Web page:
Iceland, 2017

Our car slides, again. The snow has become ice. I turn to Chris, and his hands clenched on the wheel for hours now. Lisa’s shrunk down low in the back seat, her scarf wound around her eyes. Icelandic ponies frolic along the woollen fringe. Our eagerness to see them in the flesh on our six hour drive north began to be replaced with anxiety when gale force winds howled out of a darkening sky just outside Reykjavik.

When Iceland turns on you, it happens fast.

We held onto the door handles, aghast, as our car shook from side to side. Police waved us past paramedics on the Ring Road, where the wind had overturned a boat on a trailer and sent it smashing into an oncoming car. All conversation in our car stopped. Lisa had reached for her scarf when the road began to trace the high edge of a fjord, tumbling down to the Greenland Sea.

Five hours later we’re still driving, and still tense. When we slide on the ice, Chris quickly corrects it. Lisa gasps. The snow gathers force and envelopes our car.  The view instantly disappears and we are back in a cloud, nothing but white outside our windows.

It’s not a good day for a drive.

From my first visit ten years ago, Iceland has spellbound me. I love the cold, the mellifluous language, and the wild, white and wonderful landscape. On another visit I lived for a month in a tiny fishing village up near the Arctic Circle. We’re headed there now; partly pilgrimage, partly for research for my novel set there, but also to show my beloveds that my words do not, for once, hold the tinge of hyperbole and exaggeration.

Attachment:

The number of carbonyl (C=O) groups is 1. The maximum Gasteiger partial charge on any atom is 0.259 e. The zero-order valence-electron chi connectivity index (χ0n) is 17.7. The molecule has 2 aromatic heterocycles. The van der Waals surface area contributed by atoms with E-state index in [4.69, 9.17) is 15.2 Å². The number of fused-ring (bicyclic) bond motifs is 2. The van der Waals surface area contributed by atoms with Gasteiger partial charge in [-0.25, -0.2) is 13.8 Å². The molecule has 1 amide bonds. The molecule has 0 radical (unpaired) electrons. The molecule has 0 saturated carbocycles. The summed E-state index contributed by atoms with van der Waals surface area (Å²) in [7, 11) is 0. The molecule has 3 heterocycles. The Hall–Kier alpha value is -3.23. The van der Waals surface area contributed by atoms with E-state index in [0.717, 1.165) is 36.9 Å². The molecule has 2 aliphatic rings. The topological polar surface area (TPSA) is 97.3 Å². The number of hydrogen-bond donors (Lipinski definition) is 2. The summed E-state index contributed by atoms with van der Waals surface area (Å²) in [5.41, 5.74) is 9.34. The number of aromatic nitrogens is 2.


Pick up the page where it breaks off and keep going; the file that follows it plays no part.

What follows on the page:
You don’t need to exaggerate in Iceland, believe me.

But this land is treacherous beyond belief. The GPS has led us away from my planned route, up into the mountains where the roads have not been ploughed and where, as my demons whisper, no-one will find us. I keep reaching for the bottle of vodka we bought duty free and filling the cap with liquid courage, passing it back and forth to Lisa.

Chris speaks, low and curt.

‘Music, babe?’

I look at his profile and see the clenched jaw, the narrowed gaze always on the white ahead of us. The hard liquor unavailable to him, he turns instead to his own source of comfort: music.

I scroll down his phone. And I choose unwisely. As soon as I hear Morrissey croon ‘Mother, I can feel the soil falling over my head’, I realise my mistake. This is not the time for maudlin pessimism. With superlative lack of accuracy, I then opt for Nick Cave and the Bad Seeds. When we hear him growl ‘I am not afraid to die’ as the wind rattles our car, I can almost feel us all wince. I have very little knowledge of bubble gum pop or soothing classical, anything to ease us out of this. My musical loves seem more at home in the darkness and depth: and that is not what this car needs. Maybe one should always have a backup copy of Karma Chameleo